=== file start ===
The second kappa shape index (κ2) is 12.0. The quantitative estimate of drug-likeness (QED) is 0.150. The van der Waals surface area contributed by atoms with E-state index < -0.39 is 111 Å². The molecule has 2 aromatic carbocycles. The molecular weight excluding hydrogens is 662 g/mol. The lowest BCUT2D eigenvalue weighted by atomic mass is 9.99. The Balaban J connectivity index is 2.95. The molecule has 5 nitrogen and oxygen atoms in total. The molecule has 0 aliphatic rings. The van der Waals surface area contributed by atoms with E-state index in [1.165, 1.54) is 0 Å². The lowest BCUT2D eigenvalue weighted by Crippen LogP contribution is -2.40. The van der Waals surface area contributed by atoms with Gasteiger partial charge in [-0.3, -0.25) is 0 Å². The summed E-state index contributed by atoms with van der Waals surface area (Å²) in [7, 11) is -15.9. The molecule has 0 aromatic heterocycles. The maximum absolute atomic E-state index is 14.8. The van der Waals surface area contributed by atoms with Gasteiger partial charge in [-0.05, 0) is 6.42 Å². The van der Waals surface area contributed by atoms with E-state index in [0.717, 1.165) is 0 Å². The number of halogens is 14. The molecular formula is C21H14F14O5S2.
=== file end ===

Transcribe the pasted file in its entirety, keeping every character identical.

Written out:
The second kappa shape index (κ2) is 12.0. The quantitative estimate of drug-likeness (QED) is 0.150. The van der Waals surface area contributed by atoms with E-state index < -0.39 is 111 Å². The molecule has 2 aromatic carbocycles. The molecular weight excluding hydrogens is 662 g/mol. The lowest BCUT2D eigenvalue weighted by atomic mass is 9.99. The Balaban J connectivity index is 2.95. The molecule has 5 nitrogen and oxygen atoms in total. The molecule has 0 aliphatic rings. The van der Waals surface area contributed by atoms with E-state index in [1.165, 1.54) is 0 Å². The lowest BCUT2D eigenvalue weighted by Crippen LogP contribution is -2.40. The van der Waals surface area contributed by atoms with Gasteiger partial charge in [-0.3, -0.25) is 0 Å². The summed E-state index contributed by atoms with van der Waals surface area (Å²) in [7, 11) is -15.9. The molecule has 0 aromatic heterocycles. The maximum absolute atomic E-state index is 14.8. The van der Waals surface area contributed by atoms with Gasteiger partial charge in [-0.05, 0) is 6.42 Å². The van der Waals surface area contributed by atoms with E-state index in [0.717, 1.165) is 0 Å². The number of halogens is 14. The molecular formula is C21H14F14O5S2.